In sum, the testimony of the eyewitness, police and rescue personnel clearly support the district court’s conclusion that the State proved the police had probable cause to arrest the defendant for a serious offense; probable cause to believe the defendant was in the apartment; and that exigent circumstances existed given the rescue personnel’s reasonable conclusion that the defendant was in danger from serious bodily injury. Consequently, the police were justified in making a warrantless entry. Cf. Welsh v. Wisconsin, 466 U.S. 740, 754 (1984) (concluding probable cause to arrest for civil traffic violation not serious enough to justify warrantless entry when imminent destruction of evidence creates exigency).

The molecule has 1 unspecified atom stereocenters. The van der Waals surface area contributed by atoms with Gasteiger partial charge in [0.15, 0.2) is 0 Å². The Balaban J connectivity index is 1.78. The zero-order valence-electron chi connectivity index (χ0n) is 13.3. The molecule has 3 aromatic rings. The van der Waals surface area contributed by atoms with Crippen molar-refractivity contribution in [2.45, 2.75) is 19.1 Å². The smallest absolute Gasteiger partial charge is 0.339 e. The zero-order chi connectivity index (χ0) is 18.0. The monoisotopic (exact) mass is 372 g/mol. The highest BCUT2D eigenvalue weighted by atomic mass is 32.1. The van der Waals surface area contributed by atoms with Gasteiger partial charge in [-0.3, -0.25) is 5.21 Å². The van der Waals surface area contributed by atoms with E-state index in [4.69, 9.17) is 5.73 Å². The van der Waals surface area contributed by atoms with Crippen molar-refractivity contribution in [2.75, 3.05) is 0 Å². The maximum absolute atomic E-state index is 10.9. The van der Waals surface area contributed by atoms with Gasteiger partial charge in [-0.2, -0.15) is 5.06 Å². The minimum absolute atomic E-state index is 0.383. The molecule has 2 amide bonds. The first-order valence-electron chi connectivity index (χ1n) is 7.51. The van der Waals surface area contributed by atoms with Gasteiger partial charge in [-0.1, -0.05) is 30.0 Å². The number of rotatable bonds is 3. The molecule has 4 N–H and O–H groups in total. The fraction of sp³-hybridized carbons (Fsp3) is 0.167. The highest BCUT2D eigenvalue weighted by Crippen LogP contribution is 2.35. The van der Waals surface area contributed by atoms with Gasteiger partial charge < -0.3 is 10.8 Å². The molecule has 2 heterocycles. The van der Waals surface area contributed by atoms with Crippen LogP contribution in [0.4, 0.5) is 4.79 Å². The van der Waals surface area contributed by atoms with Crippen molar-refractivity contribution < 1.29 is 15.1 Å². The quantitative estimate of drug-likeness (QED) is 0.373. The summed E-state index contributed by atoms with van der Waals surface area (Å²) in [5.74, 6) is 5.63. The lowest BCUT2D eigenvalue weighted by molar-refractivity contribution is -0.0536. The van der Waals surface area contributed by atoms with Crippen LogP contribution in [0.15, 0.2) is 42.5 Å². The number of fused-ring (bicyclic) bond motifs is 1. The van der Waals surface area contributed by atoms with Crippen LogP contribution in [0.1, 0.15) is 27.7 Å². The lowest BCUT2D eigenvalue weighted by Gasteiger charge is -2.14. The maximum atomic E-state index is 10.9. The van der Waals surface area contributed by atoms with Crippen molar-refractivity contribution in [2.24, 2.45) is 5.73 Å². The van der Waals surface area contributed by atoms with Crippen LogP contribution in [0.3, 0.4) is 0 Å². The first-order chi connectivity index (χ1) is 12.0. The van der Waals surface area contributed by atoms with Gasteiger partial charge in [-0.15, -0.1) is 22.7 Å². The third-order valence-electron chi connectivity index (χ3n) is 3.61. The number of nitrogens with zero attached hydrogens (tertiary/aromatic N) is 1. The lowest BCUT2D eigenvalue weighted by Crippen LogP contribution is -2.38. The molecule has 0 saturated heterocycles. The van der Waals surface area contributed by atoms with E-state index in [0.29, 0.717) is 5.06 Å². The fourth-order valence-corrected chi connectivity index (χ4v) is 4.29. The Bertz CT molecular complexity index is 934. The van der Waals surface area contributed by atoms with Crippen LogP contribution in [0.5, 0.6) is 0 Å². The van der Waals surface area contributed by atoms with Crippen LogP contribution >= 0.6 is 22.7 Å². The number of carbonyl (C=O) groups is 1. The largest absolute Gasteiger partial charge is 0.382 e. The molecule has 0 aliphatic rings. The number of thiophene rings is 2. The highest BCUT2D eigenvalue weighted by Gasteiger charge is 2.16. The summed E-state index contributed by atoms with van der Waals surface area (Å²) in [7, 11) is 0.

While the warrant requirement of Part I, Article 19 and the Fourth Amendment protects against indiscriminate government searches as police conduct criminal investigations, in our contemporary society police perform a broad range of duties. Separate and apart from conducting criminal investigations, each and every day police are involved in "‘community caretaking functions’ – helping stranded motorists, returning lost children to anxious parents, assisting and protecting citizens in need – ‘totally divorced from the detection, investigation, or acquisition of evidence relating to the violation of a criminal statute.’" People v. Ray, 981 P.2d 928, 931 (Cal. 1999), cert. denied, 528 U.S. 1187 (2000) (quoting Cady v. Dombrowski, 413 U.S. 433, 441 (1973)). As part of their community caretaking function, police respond to emergencies when there is an immediate need for their assistance in protecting life or property. This need to protect or preserve life or avoid serious injury justifies some entries that would otherwise be illegal absent the emergency. See Mincey v. Arizona, 437 U.S. 385, 392 (1978).